Kate Winslet says focus on her weight as a young star was ‘straight-up cruel’
Kate Winslet says public scrutiny of her weight caused her to feel self-conscious about her own body image as a young actress, even as she was one of the biggest stars in the entire world.
“In my 20s, people would talk about my weight a lot,” the 45-year-old Oscar winner says in an interview with the Guardian. “And I would be called to comment on my physical self. Well, then I got this label of being ballsy and outspoken. No, I was just defending myself.”
The Titanic star tells the newspaper that she recently re-read some articles written about her when she was still a teenager and was surprised by how “cruel” the discussion about her weight was in the media.
“And it was almost laughable how shocking, how critical, how straight-up cruel tabloid journalists were to me,” Winslet says. “I was still figuring out who the hell I bloody well was! They would comment on my size, they’d estimate what I weighed, they’d print the supposed diet I was on.”
“I realized it was sitting very badly with me,” Winslet says of working with Allen in 2017’s Wonder Wheel. “I shouldn’t have worked with Woody, or Roman [Polanski], and I’ll probably always grapple with those regrets. It’s just unbelievable to me now that those men have been held in such high regard in this industry, and for such a long time. I defy anyone in the acting community to deny that parts in their movies were heavily coveted. And that’s only just changed.”
Winslet, who starred in 2011 Polanski film Carnage opposite John C. Reilly, Christoph Waltz and Jodie Foster, also acknowledged that she’s gotten flak in Hollywood for speaking out after having already acted in the controversial directors’ films.
“I’ve only said it out loud a couple of times,” she said. “But yes, they have [criticized her]. There will always be people saying, ‘Well, you did the film, so… ’ but we have to be able to change, don’t we? We have to move forward. Try.”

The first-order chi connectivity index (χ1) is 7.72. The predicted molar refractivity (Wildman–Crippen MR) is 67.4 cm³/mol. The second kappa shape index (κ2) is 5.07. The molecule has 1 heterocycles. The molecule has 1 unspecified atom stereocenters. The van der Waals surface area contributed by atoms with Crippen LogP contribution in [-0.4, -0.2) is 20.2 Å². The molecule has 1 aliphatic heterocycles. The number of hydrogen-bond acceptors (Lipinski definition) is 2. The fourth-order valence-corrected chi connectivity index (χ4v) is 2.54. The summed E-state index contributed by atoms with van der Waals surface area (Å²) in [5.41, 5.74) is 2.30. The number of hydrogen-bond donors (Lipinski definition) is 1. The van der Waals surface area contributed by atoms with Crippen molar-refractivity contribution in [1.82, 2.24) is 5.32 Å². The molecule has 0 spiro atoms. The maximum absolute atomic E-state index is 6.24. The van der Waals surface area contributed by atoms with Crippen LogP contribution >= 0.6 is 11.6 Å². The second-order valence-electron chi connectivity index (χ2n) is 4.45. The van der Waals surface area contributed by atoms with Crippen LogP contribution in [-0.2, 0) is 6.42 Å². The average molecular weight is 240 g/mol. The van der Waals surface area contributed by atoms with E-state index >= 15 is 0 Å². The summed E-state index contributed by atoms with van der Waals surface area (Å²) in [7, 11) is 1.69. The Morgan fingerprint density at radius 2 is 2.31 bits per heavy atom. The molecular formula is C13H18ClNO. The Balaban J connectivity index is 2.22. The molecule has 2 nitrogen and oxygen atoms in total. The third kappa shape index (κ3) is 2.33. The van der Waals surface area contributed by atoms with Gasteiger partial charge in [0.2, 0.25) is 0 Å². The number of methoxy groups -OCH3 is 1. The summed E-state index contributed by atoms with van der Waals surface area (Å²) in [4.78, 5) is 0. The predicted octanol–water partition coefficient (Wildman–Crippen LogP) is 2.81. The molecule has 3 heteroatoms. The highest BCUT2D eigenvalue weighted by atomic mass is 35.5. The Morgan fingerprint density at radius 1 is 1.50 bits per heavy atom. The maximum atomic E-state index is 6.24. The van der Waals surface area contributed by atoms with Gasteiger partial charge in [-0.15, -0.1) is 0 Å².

Winslet previously expressed regret over her connection to the two men in an interview with Vanity Fair last fall, saying, “It’s like, what the f*** was I doing working with Woody Allen and Roman Polanski?… It’s f****** disgraceful.”
The cultural discourse around the Annie Hall director has been reignited by Allen v. Farrow, the HBO documentary series that dives deep into Dylan Farrow’s claim that Allen, her adopted father, sexually abused her when she was 7 years old.
These accusations, which were made back in 1992, have not stopped Allen from continuing to work with some of the biggest names in Hollywood. But there has been growing public sentiment against the once-revered director, with Elliot Page, Greta Gerwig and Colin Firth among those who have spoken out against him.
Polanski, meanwhile, pleaded guilty to the sexual assault of a 13-year-old girl in 1977 and eventually ended up fleeing the United States before an official sentence could be issued.
Polanski returned to his home country of France, where he was protected from extradition and he has enjoyed a successful film career in the decades since, even winning best director at the Oscars in 2003. When Polanski was arrested in Switzerland in 2009 on behalf of United States authorities, several prominent figures in Hollywood, including David Lynch, Wes Anderson and Martin Scorsese, even signed a petition demanding his release.
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